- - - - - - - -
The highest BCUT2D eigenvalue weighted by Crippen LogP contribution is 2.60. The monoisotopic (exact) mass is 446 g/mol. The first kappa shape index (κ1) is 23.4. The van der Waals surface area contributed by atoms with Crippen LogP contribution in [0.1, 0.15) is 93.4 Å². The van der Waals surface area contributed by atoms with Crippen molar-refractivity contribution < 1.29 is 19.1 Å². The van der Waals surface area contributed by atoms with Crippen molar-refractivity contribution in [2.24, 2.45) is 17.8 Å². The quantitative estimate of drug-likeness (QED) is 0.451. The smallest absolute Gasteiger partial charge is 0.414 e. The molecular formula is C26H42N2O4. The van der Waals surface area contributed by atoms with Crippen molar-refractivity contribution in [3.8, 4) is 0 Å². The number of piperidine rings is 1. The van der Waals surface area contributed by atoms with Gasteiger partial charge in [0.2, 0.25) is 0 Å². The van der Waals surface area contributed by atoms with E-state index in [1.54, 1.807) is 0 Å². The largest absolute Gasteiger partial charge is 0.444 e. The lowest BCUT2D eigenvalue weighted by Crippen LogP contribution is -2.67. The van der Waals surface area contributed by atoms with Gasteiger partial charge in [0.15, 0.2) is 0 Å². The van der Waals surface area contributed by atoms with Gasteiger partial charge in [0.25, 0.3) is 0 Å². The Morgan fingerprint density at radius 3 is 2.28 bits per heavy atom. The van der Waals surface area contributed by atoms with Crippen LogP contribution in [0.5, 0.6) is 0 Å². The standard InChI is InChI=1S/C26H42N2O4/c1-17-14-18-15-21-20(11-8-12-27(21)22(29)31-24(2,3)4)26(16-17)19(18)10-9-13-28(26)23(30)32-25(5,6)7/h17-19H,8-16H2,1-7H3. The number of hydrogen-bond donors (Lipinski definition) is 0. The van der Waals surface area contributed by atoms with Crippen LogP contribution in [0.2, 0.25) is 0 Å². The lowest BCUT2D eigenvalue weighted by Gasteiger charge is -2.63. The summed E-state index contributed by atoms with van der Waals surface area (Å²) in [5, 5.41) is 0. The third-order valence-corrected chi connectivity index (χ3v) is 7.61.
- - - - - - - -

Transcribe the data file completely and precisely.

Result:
The highest BCUT2D eigenvalue weighted by Crippen LogP contribution is 2.60. The monoisotopic (exact) mass is 446 g/mol. The first kappa shape index (κ1) is 23.4. The van der Waals surface area contributed by atoms with Crippen LogP contribution in [0.1, 0.15) is 93.4 Å². The van der Waals surface area contributed by atoms with Crippen molar-refractivity contribution < 1.29 is 19.1 Å². The van der Waals surface area contributed by atoms with Crippen molar-refractivity contribution in [2.24, 2.45) is 17.8 Å². The quantitative estimate of drug-likeness (QED) is 0.451. The smallest absolute Gasteiger partial charge is 0.414 e. The molecular formula is C26H42N2O4. The van der Waals surface area contributed by atoms with Crippen molar-refractivity contribution in [3.8, 4) is 0 Å². The number of piperidine rings is 1. The van der Waals surface area contributed by atoms with Gasteiger partial charge in [0.2, 0.25) is 0 Å². The van der Waals surface area contributed by atoms with E-state index in [1.54, 1.807) is 0 Å². The largest absolute Gasteiger partial charge is 0.444 e. The lowest BCUT2D eigenvalue weighted by Crippen LogP contribution is -2.67. The van der Waals surface area contributed by atoms with Gasteiger partial charge in [0.15, 0.2) is 0 Å². The van der Waals surface area contributed by atoms with Gasteiger partial charge in [0.25, 0.3) is 0 Å². The Morgan fingerprint density at radius 3 is 2.28 bits per heavy atom. The van der Waals surface area contributed by atoms with Crippen LogP contribution in [0.5, 0.6) is 0 Å². The standard InChI is InChI=1S/C26H42N2O4/c1-17-14-18-15-21-20(11-8-12-27(21)22(29)31-24(2,3)4)26(16-17)19(18)10-9-13-28(26)23(30)32-25(5,6)7/h17-19H,8-16H2,1-7H3. The number of hydrogen-bond donors (Lipinski definition) is 0. The van der Waals surface area contributed by atoms with Crippen LogP contribution in [0.2, 0.25) is 0 Å². The lowest BCUT2D eigenvalue weighted by Gasteiger charge is -2.63. The summed E-state index contributed by atoms with van der Waals surface area (Å²) in [5, 5.41) is 0. The third-order valence-corrected chi connectivity index (χ3v) is 7.61.